Wednesday, 25 April 2018

Biblical Reasons for Withdrawing from a Member of the Church

     The following sins are specifically identified in the NT as offences requiring disciplinary action: a private trespass against another with an unwillingness to repent (Matt. 18:15-17); causing divisions and offences contrary to biblical teaching (Rom. 16:17-18); sexual immorality, covetousness, idolatry, reviling, drunkenness, extortion (1 Cor. 5:11); strife, jealousy, outbursts of anger, selfish ambitions, backbiting, gossip, arrogance, disturbances, impurity, fornication and lewdness (2 Cor. 12:20-13:2); all uncleanness, filthiness, foolish talking, coarse jesting (Eph. 5:1-7); disorderly conduct, refusing to work, meddling, freeloading (2 Thess. 3:6-15); rejecting the faith [straying from the truth, causing others to stumble] (1 Tim. 1:18-20; cf. 2 Tim. 2:14-18); not consenting to sound doctrine (teaching otherwise), pride, being obsessed with disputes and instigating senseless controversies, seeking gain from godliness (1 Tim. 6:3-5, KJV); vanity, greed, boasting, blasphemy, disobedience to parents, being unthankful, unholy, unloving and unforgiving, slander, without self-control, brutality, despising good, betrayal, stubbornness, haughtiness, loving pleasure rather than loving God, having a form of godliness but denying its power (2 Tim. 3:1-5); being factious (Titus 3:10-11); and not abiding in the doctrine of Christ (2 John 9-11). To this list could be added offences which have provoked direct discipline from God, such as: lying (Acts 5:1-11); profaning the Lord’s Supper (1 Cor. 11:27-34); opposing the Lord’s work (2 Tim. 4:14-15); forsaking biblical love (Rev. 2:4-5); tolerating false teaching (Rev. 2:14-16, 20); spiritual lifelessness (Rev. 3:1-3); apathy and self-satisfaction (Rev. 3:15-19).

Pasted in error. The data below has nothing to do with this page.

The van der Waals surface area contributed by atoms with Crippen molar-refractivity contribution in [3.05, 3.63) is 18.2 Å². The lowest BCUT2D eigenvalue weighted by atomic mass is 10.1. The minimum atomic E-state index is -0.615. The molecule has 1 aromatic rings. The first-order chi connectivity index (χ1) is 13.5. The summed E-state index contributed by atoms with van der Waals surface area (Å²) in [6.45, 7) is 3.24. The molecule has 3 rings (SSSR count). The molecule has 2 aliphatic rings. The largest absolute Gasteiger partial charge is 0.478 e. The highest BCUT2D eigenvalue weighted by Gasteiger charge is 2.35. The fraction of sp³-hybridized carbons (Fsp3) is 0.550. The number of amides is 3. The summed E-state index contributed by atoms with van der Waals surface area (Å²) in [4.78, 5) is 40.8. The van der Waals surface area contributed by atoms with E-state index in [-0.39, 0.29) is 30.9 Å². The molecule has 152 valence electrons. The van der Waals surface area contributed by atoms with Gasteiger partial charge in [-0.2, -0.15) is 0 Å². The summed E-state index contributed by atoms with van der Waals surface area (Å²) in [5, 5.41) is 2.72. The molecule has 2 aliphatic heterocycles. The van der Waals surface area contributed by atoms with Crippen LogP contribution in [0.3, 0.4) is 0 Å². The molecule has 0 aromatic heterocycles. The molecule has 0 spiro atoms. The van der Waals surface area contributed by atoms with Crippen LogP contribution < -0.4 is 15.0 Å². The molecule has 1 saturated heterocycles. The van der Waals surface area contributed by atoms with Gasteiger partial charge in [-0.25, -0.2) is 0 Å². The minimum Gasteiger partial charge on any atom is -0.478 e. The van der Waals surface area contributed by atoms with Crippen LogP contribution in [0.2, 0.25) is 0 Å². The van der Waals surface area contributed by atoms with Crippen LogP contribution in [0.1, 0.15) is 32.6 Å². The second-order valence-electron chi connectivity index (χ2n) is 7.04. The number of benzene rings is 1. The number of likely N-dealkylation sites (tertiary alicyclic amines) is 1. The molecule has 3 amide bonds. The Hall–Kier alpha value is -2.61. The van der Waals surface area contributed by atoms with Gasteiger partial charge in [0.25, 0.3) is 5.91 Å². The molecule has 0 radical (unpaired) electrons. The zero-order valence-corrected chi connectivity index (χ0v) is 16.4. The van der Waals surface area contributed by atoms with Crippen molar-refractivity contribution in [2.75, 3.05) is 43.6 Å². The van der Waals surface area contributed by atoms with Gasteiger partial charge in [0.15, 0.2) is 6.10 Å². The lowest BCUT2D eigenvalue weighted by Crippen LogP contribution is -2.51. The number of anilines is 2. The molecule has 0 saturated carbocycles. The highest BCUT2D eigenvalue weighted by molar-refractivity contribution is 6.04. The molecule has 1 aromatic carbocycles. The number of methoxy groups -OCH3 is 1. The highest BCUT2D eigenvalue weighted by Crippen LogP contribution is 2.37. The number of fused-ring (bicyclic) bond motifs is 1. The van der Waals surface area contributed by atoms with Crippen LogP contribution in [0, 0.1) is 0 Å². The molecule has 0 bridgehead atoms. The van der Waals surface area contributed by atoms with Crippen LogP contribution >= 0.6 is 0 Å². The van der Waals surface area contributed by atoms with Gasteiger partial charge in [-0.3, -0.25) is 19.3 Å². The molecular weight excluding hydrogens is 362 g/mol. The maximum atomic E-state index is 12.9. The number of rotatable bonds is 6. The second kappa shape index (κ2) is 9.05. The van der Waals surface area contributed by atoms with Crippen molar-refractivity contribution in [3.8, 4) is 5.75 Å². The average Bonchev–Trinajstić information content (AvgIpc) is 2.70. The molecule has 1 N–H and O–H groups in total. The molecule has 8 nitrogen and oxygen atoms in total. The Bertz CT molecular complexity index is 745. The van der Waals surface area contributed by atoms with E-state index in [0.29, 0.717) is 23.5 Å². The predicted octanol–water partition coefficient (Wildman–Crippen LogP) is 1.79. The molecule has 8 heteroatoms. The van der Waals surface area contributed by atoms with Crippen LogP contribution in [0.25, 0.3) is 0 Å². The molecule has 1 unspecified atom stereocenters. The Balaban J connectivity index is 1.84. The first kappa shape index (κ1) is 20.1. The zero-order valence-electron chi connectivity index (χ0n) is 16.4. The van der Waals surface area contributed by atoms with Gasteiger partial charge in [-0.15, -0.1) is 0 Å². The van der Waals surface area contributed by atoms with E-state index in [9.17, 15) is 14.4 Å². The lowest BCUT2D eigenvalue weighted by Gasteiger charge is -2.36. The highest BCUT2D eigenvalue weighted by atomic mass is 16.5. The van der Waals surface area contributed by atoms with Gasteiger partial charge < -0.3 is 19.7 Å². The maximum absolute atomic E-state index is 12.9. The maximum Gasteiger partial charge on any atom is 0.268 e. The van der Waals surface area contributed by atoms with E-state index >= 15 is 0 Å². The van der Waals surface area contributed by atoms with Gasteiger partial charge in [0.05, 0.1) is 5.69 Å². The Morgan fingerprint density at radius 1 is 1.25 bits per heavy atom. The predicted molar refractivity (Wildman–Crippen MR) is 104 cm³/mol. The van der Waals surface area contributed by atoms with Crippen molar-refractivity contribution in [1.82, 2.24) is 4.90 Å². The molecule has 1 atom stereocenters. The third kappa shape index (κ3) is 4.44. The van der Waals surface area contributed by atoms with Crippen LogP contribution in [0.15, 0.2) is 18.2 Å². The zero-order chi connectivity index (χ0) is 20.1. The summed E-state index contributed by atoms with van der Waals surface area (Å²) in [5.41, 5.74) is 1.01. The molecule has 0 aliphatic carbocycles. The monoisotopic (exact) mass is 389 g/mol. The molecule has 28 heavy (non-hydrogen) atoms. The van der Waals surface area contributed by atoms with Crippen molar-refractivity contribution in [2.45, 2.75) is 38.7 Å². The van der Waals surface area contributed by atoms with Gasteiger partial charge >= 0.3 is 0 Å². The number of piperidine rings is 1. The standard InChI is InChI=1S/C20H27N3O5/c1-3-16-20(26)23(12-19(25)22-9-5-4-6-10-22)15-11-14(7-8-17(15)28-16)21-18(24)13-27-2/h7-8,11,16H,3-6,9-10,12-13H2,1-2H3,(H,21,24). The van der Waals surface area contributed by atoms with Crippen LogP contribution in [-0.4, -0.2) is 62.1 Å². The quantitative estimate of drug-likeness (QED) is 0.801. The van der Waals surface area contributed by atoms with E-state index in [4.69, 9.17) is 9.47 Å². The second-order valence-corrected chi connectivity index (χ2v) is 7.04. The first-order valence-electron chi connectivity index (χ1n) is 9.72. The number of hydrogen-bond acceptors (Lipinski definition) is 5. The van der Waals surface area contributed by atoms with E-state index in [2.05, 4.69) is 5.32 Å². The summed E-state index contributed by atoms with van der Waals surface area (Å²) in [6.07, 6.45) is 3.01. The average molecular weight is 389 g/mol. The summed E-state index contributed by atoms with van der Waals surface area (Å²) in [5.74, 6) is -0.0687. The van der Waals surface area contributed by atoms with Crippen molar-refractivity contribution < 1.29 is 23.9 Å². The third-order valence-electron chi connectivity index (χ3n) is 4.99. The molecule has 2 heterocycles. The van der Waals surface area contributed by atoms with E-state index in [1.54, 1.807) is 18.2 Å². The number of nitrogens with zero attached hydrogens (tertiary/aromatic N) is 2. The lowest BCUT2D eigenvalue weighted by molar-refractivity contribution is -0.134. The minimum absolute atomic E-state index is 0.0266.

These lists of sins, however, are more representative than they are comprehensive. The Bible contains other examples of soul-condemning offences, which would obviously require disciplinary action (e.g. 1 Cor. 6:9-11; Gal. 5:19-21; Col. 3:5-9; 1 Tim. 1:9-11; Rev. 21:8; et al.). But the broad statement in 2 Thessalonians 3:6 serves as a good general framework. The all-embracing “every brother” leaves no room for favoritism. The phrase “walks disorderly” (or “leads an unruly life”) indicates that the offence is ongoing rather than occasional or accidental. While the particular disorderly conduct addressed in this context is idleness and meddling (v. 11), the word ataktôs itself refers to “a disorderly or an irresponsible manner.” It was originally a military term used of a soldier who was out of step, not keeping rank, or insubordinate (cf. H. K. Moulton Greek Lexicon 58), and in 1 Thess. 5:14 the noun form (ataktos) is translated “unruly.” The misconduct is further identified by Paul as behavior “not according to the tradition” received. The word “tradition” (paradosis) refers to the teaching which Paul had received from the Lord and passed on to others, and includes the entire body of Christian doctrine (1 Thess. 2:13-17; cf. 1 Cor. 11:2; 15:3).
     That an exhaustive list of sins was not intended (or even necessary) is demonstrated by general expressions such as the following: “and if there is any other thing that is contrary to sound doctrine” (1 Tim. 1:10), “and the like” (Gal. 5:21), “any trespass” (Gal. 6:1), etc. So with a good knowledge of scripture along with basic common sense and mature reasoning (Heb. 5:14), any offence requiring church discipline ought to be “clearly evident” (cf. 1 Tim. 5:24; Gal. 5:19).
--Kevin L. Moore

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